Ann B. Stahl

Ann B. Stahl
Professor and Distinguished Lansdowne Fellow (2020-23)

Not accepting students

Office: COR B332

PhD U of California, Berkeley

Area of expertise

Archaeology, comparative colonialism, materiality, digital heritage initiatives, Africa; Ghana

I am an anthropological archaeologist with research interests in Africa. From the mid-1980s, I've been involved in a community-based historical and archaeological study of how daily life in the rural Banda area of west central Ghana has been reshaped over the last thousand years through West Africa's involvement in global exchange, first through Saharan and later Atlantic networks. This work challenges conventional images of West African societies as enmeshed in unchanging tradition and contributes to historical anthropological understandings of global entanglements. 

My research draws on broader theoretical and methodological interests in political economy; material culture studies; analogy; and the production of history and heritage in the present. In my research and writing I have been particularly concerned to address the methodological challenges of working with multiple lines of evidence (ethnographic, oral historical, documentary and archaeological) and to demonstrate the value of archaeological sources for historical understanding.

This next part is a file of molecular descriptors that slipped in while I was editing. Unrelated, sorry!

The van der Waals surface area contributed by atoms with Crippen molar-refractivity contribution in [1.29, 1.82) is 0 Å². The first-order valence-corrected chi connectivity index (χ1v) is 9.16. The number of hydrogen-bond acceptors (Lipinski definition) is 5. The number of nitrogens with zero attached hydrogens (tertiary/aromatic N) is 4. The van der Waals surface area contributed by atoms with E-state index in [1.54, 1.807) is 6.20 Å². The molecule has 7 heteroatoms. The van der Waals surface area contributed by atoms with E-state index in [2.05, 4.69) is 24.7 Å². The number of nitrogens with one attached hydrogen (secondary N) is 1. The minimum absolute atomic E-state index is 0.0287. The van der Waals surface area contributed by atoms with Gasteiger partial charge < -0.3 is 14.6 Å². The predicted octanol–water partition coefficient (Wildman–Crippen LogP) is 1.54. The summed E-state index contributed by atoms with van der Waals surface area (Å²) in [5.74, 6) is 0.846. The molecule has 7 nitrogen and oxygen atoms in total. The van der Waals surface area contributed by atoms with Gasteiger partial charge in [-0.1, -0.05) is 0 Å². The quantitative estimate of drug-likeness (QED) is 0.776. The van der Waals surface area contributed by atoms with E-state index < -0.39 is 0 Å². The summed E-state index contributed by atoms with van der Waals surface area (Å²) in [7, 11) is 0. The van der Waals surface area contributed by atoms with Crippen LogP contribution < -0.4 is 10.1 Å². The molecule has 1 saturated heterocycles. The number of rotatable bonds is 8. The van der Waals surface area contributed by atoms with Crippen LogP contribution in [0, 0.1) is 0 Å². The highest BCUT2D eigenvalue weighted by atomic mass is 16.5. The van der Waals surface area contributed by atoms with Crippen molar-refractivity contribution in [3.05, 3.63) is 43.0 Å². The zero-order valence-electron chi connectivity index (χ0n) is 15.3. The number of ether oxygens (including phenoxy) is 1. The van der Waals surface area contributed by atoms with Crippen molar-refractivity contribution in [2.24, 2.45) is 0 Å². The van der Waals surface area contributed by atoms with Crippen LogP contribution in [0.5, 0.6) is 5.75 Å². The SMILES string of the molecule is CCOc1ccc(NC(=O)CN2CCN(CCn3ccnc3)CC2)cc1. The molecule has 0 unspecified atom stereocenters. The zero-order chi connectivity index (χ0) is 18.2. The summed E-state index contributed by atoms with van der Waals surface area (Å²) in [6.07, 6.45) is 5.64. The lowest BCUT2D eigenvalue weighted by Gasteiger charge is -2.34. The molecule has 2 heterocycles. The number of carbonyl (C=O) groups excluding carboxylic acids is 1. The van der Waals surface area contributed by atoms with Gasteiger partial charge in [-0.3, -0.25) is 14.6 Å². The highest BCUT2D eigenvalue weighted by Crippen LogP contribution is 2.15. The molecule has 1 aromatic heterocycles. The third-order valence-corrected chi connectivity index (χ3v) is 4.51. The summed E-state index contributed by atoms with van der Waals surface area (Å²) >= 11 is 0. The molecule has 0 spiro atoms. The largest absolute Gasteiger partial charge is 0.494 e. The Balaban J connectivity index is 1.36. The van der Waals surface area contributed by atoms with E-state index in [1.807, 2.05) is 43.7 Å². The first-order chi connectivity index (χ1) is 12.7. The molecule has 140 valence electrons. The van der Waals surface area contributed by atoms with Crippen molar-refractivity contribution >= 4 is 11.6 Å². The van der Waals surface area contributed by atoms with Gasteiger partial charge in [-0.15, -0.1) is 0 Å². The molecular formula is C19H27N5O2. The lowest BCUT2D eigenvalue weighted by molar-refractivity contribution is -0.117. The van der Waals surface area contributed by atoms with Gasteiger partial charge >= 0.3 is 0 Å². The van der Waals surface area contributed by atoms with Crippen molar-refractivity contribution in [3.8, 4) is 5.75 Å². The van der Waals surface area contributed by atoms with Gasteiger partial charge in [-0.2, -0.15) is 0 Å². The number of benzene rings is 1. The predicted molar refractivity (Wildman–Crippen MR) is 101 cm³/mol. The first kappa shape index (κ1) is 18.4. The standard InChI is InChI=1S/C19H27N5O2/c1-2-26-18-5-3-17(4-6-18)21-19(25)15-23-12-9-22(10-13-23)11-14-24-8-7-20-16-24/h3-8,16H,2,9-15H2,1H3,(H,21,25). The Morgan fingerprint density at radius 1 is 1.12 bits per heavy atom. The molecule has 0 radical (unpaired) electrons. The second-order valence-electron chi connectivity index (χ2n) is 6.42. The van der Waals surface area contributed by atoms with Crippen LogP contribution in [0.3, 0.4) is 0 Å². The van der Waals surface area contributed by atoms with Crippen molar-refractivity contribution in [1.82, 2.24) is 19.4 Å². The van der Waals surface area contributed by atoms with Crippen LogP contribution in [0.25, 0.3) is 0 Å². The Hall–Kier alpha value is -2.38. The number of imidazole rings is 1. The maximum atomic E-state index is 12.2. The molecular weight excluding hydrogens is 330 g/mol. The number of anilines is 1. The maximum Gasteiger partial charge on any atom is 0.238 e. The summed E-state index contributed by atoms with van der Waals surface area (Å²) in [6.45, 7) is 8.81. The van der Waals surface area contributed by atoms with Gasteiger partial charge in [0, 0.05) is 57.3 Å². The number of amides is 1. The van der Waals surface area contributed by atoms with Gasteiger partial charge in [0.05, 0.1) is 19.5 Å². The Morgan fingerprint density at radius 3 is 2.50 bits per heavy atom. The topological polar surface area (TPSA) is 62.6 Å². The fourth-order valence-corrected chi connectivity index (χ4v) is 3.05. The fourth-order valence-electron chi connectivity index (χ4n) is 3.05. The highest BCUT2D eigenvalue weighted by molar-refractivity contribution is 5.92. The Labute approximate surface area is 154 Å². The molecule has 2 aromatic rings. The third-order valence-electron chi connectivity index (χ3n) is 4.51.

A particular focus of my recent research and teaching is the active role of material culture in social negotiations and culture-making practices. The broader goal of these endeavours is to develop "material histories" that help us to understand the role of global connections in shaping the social and political economic worlds of colonizers and colonized alike. This work is complemented by my growing interest in digital heritage initiatives on which I am working in collaboration with communities and colleagues in Ghana, as described more fully below. See also Banda Through Time and Learning From Our Past.


  • Archaeology
  • Comparative colonialism
  • Materiality
  • Digital heritage initiatives and sustainable digital data management
  • Africa/Ghana


Fall 2023

  • ANTH 500 - Seminar in Anthropological Theory

Spring 2024

  • ANTH 365 - Colonialism and Daily Life

Current projects

African Archaeology in Support of School Learning